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"I am proud to have been charged with sedition, for this puts me in the illustrious company of Dr Binayak Sen and Arundhati Roy, who have thrown in their lot with the dispossessed and the deprived at grave and significant personal cost," said Umar Khalid.
"I take pride in being labelled 'anti-national', because today's idea of nationalism is viciously poisonous," Anirban Bhattacharya said.
The two doctoral students of Jawaharlal Nehru University were addressing a massive crowd on Friday night at the campus after they were released on bail.
The duo has been slapped with sedition charges and pilloried by sections of the media and others who proclaim themselves 'true patriots'. At JNU, however, they got a heroes' welcome, greeted by applause and vociferous slogan-raising at the Administrative Block quadrangle that almost burst at the seams.
Without going into the details of their sustained custodial interrogation by Delhi Police and its Special Cell (a specialised anti-terror unit), Umar and Anirban said they were subjected to prejudicial treatment that arises only out of deep-seated communal bias.
"I was constantly being heaped with abuse, and asked to prove my patriotism. At one point, it seemed the men in uniform were not questioning me, but putting the entire Muslim community on trial. There came a juncture when I felt I was a 'reluctant fundamentalist' (referring to Mohsin Hamid's 2007 novel)," Umar said.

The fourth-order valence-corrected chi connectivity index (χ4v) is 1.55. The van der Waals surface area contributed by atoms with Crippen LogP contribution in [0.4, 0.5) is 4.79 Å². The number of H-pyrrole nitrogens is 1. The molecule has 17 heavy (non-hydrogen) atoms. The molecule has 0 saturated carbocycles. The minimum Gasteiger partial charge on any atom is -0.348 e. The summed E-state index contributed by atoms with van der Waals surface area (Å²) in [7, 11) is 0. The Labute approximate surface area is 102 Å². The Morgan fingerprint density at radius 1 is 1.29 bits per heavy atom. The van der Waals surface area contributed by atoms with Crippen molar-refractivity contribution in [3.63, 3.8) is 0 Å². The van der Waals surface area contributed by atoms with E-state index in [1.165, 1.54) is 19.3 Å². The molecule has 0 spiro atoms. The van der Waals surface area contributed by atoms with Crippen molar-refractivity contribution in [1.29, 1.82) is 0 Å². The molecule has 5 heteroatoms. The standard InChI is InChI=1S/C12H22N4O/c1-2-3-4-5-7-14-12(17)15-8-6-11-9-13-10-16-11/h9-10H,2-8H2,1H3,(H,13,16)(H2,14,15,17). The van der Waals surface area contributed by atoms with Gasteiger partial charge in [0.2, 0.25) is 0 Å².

Anirban said he was called a "triple terrorist" - someone who has betrayed his country, religion (Hinduism) and caste (high-ranking Brahmin) by supporting "anti-national" elements. "What could have been our possible plight if both of us were practising Muslims from Azamgarh?".
The eastern Uttar Pradesh district has long been labelled 'the breeding ground of terrorsists'.
The two young men tore into those media houses which they accuse of conducting a vicious, sustained "media trial", at times even "faking news".
Umar cited an example: On 22 February, while he was in JNU, a leading Hindi daily reported that he was with Maoists in Odisha.
Anirban, similarly, slammed television channels Zee News and Time Now, accusing them of being untruthful for the sake of TRPs or to please "political patrons and bosses".
"Why are we (JNU) being targeted, hounded and abused? It's because we think critically, question the status quo, and have staunchly resisted becoming cogs in the Establishment's wheel," Anirban said.
"Universities and colleges are the real Opposition when a bully of a government is at the helm of power."
On 17 March, Prime Minister Narendra Modi, while speaking at the World Sufi Summit, appealed for communal peace and harmony.
At JNU, Umar said Modi's peace is that of the graveyard for it rolls roughshod over impunity for communal violence and oppression of people. Hindutva forces and their stormtroopers of communal bigotry have no business to talk about peace, he said.
"Mastermind" is a much-abused word that the government and its agencies frequently use to falsely implicate, torture, maim and kill innocents, Anirban said.
"We were also branded "masterminds". For "masterminding" a cultural programme of protest? The real masterminds and culprits are those who fool, pillage and plunder the aam aadmi in the name of good governance," he said.
According to Khalid, "We are being heckled and abused for being 'anti-nation'. But the real anti-national forces are the BJP, the Sangh Parivar and its affiliate outfits, who champion the cause of communal bigotry."
Their brilliant oratory went on well past midnight. By the time the teeming audience started dispersing, one was left with a giddying feeling of plunging into ideological criticism and practised, on-the-ground protest against innumerable wrongs and offence being perpetrated on the people.
Never mind that one could face a vituperative torrent of abuse for harbouring such thoughts. After all, ideas and ideologies can never be felled.
Edited by Joyjeet Das
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